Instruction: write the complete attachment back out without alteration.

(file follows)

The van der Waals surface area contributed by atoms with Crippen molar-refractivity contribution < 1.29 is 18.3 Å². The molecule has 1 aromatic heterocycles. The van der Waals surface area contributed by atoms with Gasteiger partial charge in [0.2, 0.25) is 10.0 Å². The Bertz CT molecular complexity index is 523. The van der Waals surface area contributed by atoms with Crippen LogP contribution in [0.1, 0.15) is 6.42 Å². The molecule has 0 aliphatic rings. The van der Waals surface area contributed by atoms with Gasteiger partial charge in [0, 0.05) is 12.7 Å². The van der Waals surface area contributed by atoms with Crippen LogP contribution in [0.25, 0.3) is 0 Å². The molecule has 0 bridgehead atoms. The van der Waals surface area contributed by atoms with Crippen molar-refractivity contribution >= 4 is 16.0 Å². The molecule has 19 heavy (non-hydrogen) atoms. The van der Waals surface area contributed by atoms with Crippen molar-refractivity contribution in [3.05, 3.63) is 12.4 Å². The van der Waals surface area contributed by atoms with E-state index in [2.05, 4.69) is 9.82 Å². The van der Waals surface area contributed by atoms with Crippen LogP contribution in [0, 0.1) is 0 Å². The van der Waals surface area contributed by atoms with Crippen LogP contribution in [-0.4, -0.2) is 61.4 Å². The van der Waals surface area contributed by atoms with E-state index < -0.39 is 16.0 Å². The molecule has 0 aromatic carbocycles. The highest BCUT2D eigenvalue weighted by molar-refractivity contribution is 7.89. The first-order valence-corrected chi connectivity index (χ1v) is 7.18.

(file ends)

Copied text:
The van der Waals surface area contributed by atoms with Crippen molar-refractivity contribution < 1.29 is 18.3 Å². The molecule has 1 aromatic heterocycles. The van der Waals surface area contributed by atoms with Gasteiger partial charge in [0.2, 0.25) is 10.0 Å². The Bertz CT molecular complexity index is 523. The van der Waals surface area contributed by atoms with Crippen LogP contribution in [0.1, 0.15) is 6.42 Å². The molecule has 0 aliphatic rings. The van der Waals surface area contributed by atoms with Gasteiger partial charge in [0, 0.05) is 12.7 Å². The van der Waals surface area contributed by atoms with Crippen LogP contribution in [0.25, 0.3) is 0 Å². The molecule has 0 bridgehead atoms. The van der Waals surface area contributed by atoms with Crippen molar-refractivity contribution >= 4 is 16.0 Å². The molecule has 19 heavy (non-hydrogen) atoms. The van der Waals surface area contributed by atoms with Crippen molar-refractivity contribution in [3.05, 3.63) is 12.4 Å². The van der Waals surface area contributed by atoms with E-state index in [2.05, 4.69) is 9.82 Å². The van der Waals surface area contributed by atoms with Crippen LogP contribution in [0, 0.1) is 0 Å². The van der Waals surface area contributed by atoms with Crippen LogP contribution in [-0.4, -0.2) is 61.4 Å². The van der Waals surface area contributed by atoms with E-state index < -0.39 is 16.0 Å². The molecule has 0 aromatic carbocycles. The highest BCUT2D eigenvalue weighted by molar-refractivity contribution is 7.89. The first-order valence-corrected chi connectivity index (χ1v) is 7.18.